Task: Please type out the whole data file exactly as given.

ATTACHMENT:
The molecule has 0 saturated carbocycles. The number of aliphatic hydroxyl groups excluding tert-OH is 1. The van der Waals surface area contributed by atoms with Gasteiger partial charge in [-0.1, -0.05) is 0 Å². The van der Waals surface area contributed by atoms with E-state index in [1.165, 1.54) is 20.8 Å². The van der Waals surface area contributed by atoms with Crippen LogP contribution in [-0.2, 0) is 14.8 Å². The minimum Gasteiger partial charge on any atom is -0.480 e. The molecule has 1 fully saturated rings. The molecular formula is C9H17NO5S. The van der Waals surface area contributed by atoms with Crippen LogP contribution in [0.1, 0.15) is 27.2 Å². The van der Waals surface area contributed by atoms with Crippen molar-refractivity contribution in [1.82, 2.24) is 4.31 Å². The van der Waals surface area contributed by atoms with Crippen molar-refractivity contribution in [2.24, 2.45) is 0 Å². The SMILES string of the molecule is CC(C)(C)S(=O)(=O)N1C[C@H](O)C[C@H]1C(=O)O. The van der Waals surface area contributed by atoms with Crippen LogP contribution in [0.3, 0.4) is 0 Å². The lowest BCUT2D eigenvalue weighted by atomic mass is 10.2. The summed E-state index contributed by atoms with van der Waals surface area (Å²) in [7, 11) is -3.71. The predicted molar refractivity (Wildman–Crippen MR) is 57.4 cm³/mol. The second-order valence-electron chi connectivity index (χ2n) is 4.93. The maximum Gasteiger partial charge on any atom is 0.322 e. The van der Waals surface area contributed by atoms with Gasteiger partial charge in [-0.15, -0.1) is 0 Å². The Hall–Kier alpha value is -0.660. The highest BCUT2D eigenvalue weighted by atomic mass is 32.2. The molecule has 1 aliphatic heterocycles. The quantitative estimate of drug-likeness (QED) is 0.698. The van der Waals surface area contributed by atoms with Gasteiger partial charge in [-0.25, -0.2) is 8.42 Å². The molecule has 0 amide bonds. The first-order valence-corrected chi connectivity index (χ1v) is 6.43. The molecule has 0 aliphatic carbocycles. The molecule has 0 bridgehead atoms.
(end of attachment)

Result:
The molecule has 0 saturated carbocycles. The number of aliphatic hydroxyl groups excluding tert-OH is 1. The van der Waals surface area contributed by atoms with Gasteiger partial charge in [-0.1, -0.05) is 0 Å². The van der Waals surface area contributed by atoms with E-state index in [1.165, 1.54) is 20.8 Å². The van der Waals surface area contributed by atoms with Crippen LogP contribution in [-0.2, 0) is 14.8 Å². The minimum Gasteiger partial charge on any atom is -0.480 e. The molecule has 1 fully saturated rings. The molecular formula is C9H17NO5S. The van der Waals surface area contributed by atoms with Crippen LogP contribution in [0.1, 0.15) is 27.2 Å². The van der Waals surface area contributed by atoms with Crippen molar-refractivity contribution in [1.82, 2.24) is 4.31 Å². The van der Waals surface area contributed by atoms with Crippen molar-refractivity contribution in [2.24, 2.45) is 0 Å². The SMILES string of the molecule is CC(C)(C)S(=O)(=O)N1C[C@H](O)C[C@H]1C(=O)O. The van der Waals surface area contributed by atoms with Crippen LogP contribution in [0.3, 0.4) is 0 Å². The lowest BCUT2D eigenvalue weighted by atomic mass is 10.2. The summed E-state index contributed by atoms with van der Waals surface area (Å²) in [7, 11) is -3.71. The predicted molar refractivity (Wildman–Crippen MR) is 57.4 cm³/mol. The second-order valence-electron chi connectivity index (χ2n) is 4.93. The maximum Gasteiger partial charge on any atom is 0.322 e. The van der Waals surface area contributed by atoms with Gasteiger partial charge in [-0.15, -0.1) is 0 Å². The Hall–Kier alpha value is -0.660. The highest BCUT2D eigenvalue weighted by atomic mass is 32.2. The molecule has 1 aliphatic heterocycles. The quantitative estimate of drug-likeness (QED) is 0.698. The van der Waals surface area contributed by atoms with Gasteiger partial charge in [-0.25, -0.2) is 8.42 Å². The molecule has 0 amide bonds. The first-order valence-corrected chi connectivity index (χ1v) is 6.43. The molecule has 0 aliphatic carbocycles. The molecule has 0 bridgehead atoms.